Monday, 21 September 2020

there and back again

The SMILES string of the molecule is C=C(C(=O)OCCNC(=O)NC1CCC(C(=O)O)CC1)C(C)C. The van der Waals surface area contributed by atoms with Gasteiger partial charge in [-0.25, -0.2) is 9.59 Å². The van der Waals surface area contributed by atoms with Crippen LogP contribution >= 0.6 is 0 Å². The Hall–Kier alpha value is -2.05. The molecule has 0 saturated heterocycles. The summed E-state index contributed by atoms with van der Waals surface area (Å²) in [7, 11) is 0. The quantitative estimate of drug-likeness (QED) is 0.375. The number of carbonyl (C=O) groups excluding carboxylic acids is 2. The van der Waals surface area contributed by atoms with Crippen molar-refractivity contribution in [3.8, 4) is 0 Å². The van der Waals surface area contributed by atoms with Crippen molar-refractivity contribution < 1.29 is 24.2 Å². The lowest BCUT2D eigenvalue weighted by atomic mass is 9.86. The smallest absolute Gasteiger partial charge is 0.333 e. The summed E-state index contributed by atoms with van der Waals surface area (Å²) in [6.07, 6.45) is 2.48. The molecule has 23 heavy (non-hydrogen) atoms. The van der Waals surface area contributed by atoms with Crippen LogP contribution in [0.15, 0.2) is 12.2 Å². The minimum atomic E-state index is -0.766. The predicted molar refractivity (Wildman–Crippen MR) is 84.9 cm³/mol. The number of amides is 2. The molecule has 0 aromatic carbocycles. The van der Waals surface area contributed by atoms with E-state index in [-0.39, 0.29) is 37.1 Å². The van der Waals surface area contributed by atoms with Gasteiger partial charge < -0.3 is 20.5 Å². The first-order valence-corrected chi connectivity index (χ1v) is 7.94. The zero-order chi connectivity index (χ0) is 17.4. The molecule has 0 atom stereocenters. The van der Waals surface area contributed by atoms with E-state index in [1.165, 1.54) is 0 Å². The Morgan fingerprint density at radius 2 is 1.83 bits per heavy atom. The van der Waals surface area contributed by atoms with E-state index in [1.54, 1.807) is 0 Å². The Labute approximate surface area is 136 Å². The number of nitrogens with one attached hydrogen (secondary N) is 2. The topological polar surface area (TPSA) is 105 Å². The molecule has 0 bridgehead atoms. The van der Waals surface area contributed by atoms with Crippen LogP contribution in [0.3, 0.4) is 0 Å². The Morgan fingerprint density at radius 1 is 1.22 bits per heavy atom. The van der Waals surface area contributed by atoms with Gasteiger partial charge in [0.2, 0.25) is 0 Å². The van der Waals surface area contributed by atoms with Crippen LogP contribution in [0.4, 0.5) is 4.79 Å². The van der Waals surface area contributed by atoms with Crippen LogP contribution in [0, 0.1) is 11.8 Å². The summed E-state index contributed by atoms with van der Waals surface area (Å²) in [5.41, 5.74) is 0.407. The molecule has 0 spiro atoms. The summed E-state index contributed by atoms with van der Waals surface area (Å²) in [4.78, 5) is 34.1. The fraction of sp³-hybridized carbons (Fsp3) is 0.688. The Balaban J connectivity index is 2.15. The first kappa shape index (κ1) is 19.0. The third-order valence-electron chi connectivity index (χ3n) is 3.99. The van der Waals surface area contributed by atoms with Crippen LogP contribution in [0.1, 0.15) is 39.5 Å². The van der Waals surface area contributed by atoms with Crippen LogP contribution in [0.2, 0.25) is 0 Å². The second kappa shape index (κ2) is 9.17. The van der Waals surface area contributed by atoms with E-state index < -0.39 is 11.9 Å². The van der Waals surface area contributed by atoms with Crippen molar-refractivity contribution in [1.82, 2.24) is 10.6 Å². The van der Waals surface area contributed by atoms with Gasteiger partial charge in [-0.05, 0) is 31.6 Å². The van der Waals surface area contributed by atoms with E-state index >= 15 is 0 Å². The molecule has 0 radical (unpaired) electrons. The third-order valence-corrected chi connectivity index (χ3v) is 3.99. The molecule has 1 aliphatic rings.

First published on this day in 1937, English author and academic John Ronald Reuel Tolkein’s (*1898 – †1973) premier work of high fantasy, The Hobbit (previously), was received with critical success and an avid readership with an appetite for more, retroactively finding a niche in the mythopoetic legendarium which Tolkien had been developing privately for decades, realised in his follow-on work The Lord of the Rings. Aside from his keen interest in Norse philology and folklore, Tolkien’s prose is influenced by designer, poet and activist for social justice William Morris and his correspondents C.S. Lewis and W.H. Auden, the latter recollecting the author’s moment of inspiration while grading papers, jotting down: “In a hole in the ground there lived a hobbit.”